BUYING SHARE, NOT SAND
by Donald V. Potter
In a hostile market, size matters. Companies with larger market shares have additional volume over which to spread costs, making them better able to achieve acceptable returns despite margin pressure.
Share is hard to gain in the best of times, and all but impossible to win away once hostility begins. One practical way to gain significant share during hostility is through acquisition. But an acquisition will be successful only if it brings a significant base of loyal new customers.
Holding On To Loyal Customers
"Acquisition will not change the nature of disloyal customers."
What, after all, is being bought? The goal is to gain share, which means customers. An acquisition will be pointless if customers slip like sand between the fingers.
For the buying company, that means avoiding the acquisition of any competitor whose customers are likely to be disloyal. How does one spot disloyalty before an acquisition? Some companies, through their market positioning, serve volatile customers. The most obvious example would be price shavers, which are suppliers who habitually discount market prices by 2 to 3 percent in order to gain share. They attract the most price-sensitive segments of the market. Their customers are fickle and will quickly bolt to any other supplier offering an incrementally better price. Acquisition will not change the basic nature of those customer relationships.
Other companies may have disenchanted customers likely to become disloyal. This situation often occurs when a supplier has weakened its brand franchise, which can happen even to once-proud competitors as hostility drags on and suppliers make deep, sometimes unwise, cost cuts. Admiral Corporation's acquisition by Magic Chef some years ago offers an example. The appliance industry had been consolidating for 20 years when Magic Chef, a supplier of stoves and ranges, decided to broaden its line and boost its share by acquiring Admiral, which produced primarily refrigerators. By the time Admiral was acquired, however, its brand name had been tarnished and it no longer had a loyal customer base. The acquisition was unsuccessful and in 1986, as consolidation continued, a weakened Magic Chef was in turn acquired by Maytag.
Once an acquisition is made, the buyer must be sure that it does nothing to undermine customer loyalty. If, for example, the acquired company has a strong brand franchise with end-use customers, it may be important to retain the old brand name. Maintaining product quality and service levels is also important. Other suppliers will almost surely attack this newly-enlarged competitor by telling its customers to be on the lookout for deteriorating quality or slipping service. Avoiding those declines is essential to maintaining the customer franchise.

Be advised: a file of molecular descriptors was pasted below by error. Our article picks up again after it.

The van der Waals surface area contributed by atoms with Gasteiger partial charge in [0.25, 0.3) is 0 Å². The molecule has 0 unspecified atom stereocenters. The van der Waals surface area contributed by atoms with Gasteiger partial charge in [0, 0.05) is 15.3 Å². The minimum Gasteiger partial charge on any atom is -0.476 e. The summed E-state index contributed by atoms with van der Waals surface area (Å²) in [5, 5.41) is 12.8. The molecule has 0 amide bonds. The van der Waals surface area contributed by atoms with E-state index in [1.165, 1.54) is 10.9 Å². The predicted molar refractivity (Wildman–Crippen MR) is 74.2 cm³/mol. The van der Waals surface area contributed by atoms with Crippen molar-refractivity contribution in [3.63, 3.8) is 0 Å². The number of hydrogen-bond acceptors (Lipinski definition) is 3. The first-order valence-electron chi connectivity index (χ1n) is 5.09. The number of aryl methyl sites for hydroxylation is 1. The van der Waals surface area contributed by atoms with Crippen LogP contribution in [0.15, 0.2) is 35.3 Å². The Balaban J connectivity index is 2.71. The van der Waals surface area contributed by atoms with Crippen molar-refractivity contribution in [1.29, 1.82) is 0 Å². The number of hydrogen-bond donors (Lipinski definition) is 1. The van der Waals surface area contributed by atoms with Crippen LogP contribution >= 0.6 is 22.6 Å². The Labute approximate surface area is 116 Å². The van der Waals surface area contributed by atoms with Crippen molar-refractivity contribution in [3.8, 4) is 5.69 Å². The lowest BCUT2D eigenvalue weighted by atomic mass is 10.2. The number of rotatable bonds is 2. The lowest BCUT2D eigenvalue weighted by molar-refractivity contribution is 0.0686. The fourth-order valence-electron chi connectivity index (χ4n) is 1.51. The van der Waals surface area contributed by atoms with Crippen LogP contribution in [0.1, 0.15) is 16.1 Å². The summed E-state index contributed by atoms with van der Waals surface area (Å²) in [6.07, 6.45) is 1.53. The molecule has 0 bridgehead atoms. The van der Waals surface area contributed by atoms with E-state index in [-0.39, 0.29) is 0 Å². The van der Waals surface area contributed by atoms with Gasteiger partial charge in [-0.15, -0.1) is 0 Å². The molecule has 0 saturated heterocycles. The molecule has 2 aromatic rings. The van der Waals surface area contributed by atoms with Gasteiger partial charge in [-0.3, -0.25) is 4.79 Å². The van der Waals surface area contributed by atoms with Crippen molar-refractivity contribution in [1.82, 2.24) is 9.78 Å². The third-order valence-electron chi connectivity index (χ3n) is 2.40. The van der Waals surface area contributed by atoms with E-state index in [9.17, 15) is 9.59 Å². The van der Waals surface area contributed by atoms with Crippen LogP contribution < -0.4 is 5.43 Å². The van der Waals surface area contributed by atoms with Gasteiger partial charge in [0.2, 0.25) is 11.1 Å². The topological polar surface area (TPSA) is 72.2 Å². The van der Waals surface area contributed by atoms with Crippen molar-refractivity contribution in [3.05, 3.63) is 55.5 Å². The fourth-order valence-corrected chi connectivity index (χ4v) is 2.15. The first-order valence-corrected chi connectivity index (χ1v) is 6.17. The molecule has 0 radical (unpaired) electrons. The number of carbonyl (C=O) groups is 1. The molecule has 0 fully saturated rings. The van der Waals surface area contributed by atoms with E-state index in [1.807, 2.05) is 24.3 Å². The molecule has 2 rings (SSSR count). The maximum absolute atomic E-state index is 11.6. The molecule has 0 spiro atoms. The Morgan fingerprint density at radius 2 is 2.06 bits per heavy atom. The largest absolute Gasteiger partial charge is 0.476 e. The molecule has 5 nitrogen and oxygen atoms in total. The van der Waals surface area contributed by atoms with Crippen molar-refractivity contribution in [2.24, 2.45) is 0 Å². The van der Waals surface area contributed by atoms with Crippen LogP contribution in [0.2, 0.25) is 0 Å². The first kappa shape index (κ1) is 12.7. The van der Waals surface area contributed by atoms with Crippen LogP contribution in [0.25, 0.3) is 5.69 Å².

Making the Most of One Plus One
For the acquisition to be worthwhile, it must bring in a substantial net addition of loyal customers. How many customers is the acquirer buying? The answer is not as simple as one plus one. In other words, a supplier cannot expect to add all of the acquired company's customers to all of its own to reach the sum of two.
Some of each company's customers will slip away in the process because customers want to avoid concentrating too much of their volume with a single supplier. Many customers, in fact, have at least three suppliers, each filling a different role. The primary supplier provides most of the customer's volume. A secondary supplier, also with significant share, serves as backup to the primary supplier, offering insurance against product shortfalls or unwarranted price increases from the primary supplier. A tertiary supplier either fills a special product need or, more commonly, offers very low prices that can be used as leverage against the other suppliers in the customer relationship.
Viewed from the customer's perspective, a merger of its key suppliers could pose a risk. To protect itself, that customer would shift some volume to another supplier.
If one plus one won't equal two, how much less will it be? To calculate the potential net new volume of an acquisition, look for overlaps in client relationships or roles. If the acquiring company and the target serve the same customer in different roles – for example, if one is the primary supplier and one is the secondary supplier – their merger will probably mean some share loss with that customer. Volume loss may depend of the roles played with any customer and the customer's size and number of suppliers.
In the glass container industry, when Owens-Illinois acquired Brockway, for example, the combination's original share was 41 percent. It then dropped slightly to 40 percent in four years. Some customers did not feel at risk and were willing to consolidate the OI-Brockway volume. But others, for whom both OI and Brockway had been suppliers, gave some of that volume to other companies in order to see that all their needs for various supplier roles were met.
A clear understanding of the supplier role needs of the customers of the two combining companies can provide a forewarning of a poor acquisition or guide the higher customer retention of a successful combination.
(Note: This Perspective was written in the context of the economy in 1996. While some of the companies may have changed their policies or indeed no longer exist, the patterns they exhibit still hold today.)
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